Amid the coronavirus pandemic, many people are concerned about food security. Under normal circumstances, the Clatsop County Master Gardeners Association would be partnering with host agencies to offer the Seed to Supper program to increase food security.
As a substitute for in-person programming, we’re offering a series of posts on starting a vegetable garden. This science-based information comes from the Seed to Supper program, developed by the Oregon Food Bank. During these difficult times, the Oregon Food Bank welcomes your donations.
Want to grow your own vegetables but don’t have the space? Consider containers! As with in-ground gardening, a wide variety of plants can be grown in containers. Plants grown in containers have a similar growing season to in-ground plants, and they require similar amounts of sunlight.
But there are also some significant differences. For your container plants to be healthy and productive, you need to pay attention to the 3 R’s:
Right preparation: When you garden in containers, you’re creating a closed environment for your plants, so your containers need to be appropriately sized for what you’re growing. Plants with big root systems, like tomatoes, need big containers. All sorts of containers can be used—bushel baskets, gallon cans, well-cleaned plastic jugs with the tops cut off—but make sure that your containers have adequate drainage, drilling holes in the bottom as necessary. Seed packets and catalogs can help you determine what size container each plant needs to thrive. You also need to give your container plants the right kind of soil.
Because soil composition and drainage are critical in these closed environments, you must use potting soil, not soil from the ground or bagged top soil. Because you’ll need to buy potting soil, container gardening can be more expensive than in-ground gardening.
Pick a site where your container plants will get plenty of sun. Flowering vegetables, like tomatoes and beans, need at least 6 hours of sunlight per day. Plants with edible leaves, like lettuce and kale, need at least 4 hours of daily sunlight. Plants with edible roots, such as carrots and beets, need at least 3 hours of sunlight each day.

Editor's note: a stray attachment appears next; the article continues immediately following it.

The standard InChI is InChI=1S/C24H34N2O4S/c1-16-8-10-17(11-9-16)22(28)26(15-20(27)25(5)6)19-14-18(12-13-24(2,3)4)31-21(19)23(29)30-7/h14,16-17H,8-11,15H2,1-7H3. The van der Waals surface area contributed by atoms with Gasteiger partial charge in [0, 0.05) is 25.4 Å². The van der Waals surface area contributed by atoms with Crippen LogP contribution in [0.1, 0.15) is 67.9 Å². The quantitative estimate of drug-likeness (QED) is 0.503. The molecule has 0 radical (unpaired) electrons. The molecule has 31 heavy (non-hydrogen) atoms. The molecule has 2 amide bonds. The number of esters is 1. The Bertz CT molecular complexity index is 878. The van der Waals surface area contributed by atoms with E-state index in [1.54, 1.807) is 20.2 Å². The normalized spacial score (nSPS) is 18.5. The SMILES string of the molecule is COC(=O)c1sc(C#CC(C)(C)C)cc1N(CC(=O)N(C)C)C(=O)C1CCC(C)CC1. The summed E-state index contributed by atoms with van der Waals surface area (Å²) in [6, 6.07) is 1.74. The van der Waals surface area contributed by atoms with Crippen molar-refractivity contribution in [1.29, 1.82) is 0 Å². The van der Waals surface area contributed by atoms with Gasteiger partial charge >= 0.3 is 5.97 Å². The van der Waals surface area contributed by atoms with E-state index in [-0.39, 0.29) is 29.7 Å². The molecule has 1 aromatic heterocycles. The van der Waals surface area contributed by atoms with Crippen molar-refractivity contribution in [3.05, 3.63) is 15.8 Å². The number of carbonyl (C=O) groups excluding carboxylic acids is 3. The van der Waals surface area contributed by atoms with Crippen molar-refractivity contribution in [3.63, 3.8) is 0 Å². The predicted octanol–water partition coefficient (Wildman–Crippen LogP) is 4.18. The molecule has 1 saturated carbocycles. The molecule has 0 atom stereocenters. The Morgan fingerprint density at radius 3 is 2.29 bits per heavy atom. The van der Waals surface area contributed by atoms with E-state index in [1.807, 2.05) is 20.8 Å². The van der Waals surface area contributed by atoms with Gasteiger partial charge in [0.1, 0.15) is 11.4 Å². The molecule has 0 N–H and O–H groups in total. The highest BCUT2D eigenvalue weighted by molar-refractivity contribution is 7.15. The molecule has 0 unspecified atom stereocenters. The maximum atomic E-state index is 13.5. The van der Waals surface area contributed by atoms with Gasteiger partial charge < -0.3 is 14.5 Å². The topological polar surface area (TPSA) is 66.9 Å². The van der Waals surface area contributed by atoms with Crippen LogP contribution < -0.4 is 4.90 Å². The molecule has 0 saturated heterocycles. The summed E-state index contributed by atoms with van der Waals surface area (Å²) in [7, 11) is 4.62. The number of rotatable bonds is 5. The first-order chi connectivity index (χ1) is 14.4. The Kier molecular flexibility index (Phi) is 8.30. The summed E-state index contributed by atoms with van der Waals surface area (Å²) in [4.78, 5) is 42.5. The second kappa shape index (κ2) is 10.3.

Right plant selection: Not all plants thrive in containers. Those that do thrive include cherry tomatoes, pole beans, peas, arugula, lettuce, gourmet salad greens, strawberries, kale, spinach, and herbs. As you consider seeds and starts, choose varieties that do well in containers. Look for dwarf, miniature, and container varieties in online seed catalog such as this one from Territorial Seeds.
Right care: Due to smaller volume, soil in containers dries out more quickly than soil in the ground, so you’ll need to water more frequently. For the same reason, container plants also require more fertilizer. If using soluble fertilizer that can be mixed in water, fertilize every three to four days with a solution that’s half the strength of the recommended mixing ratio. If you use dry fertilizer, fertilize every three weeks. Follow these same principles if fertilizing with organic materials such as compost and blood meal.
You’ll also need to water regularly, as the soil in containers dries out quickly. On sunny days, you may need to water daily. But don't let the soil become soggy or have water standing on top of it. Many plants don’t like “wet feet.” Water when the soil feels dry and until it runs out the drain holes.
Don’t put pebbles or marbles into the bottom of your containers; that will cause shallow roots. Instead, elevate your pots on bricks or boards so water can freely drain from the drainage holes.
After you harvest your spring and early summer crops, you can replant your containers with late summer and fall vegetables, just as you would with an in-ground garden.
Next up: Location, Location, Location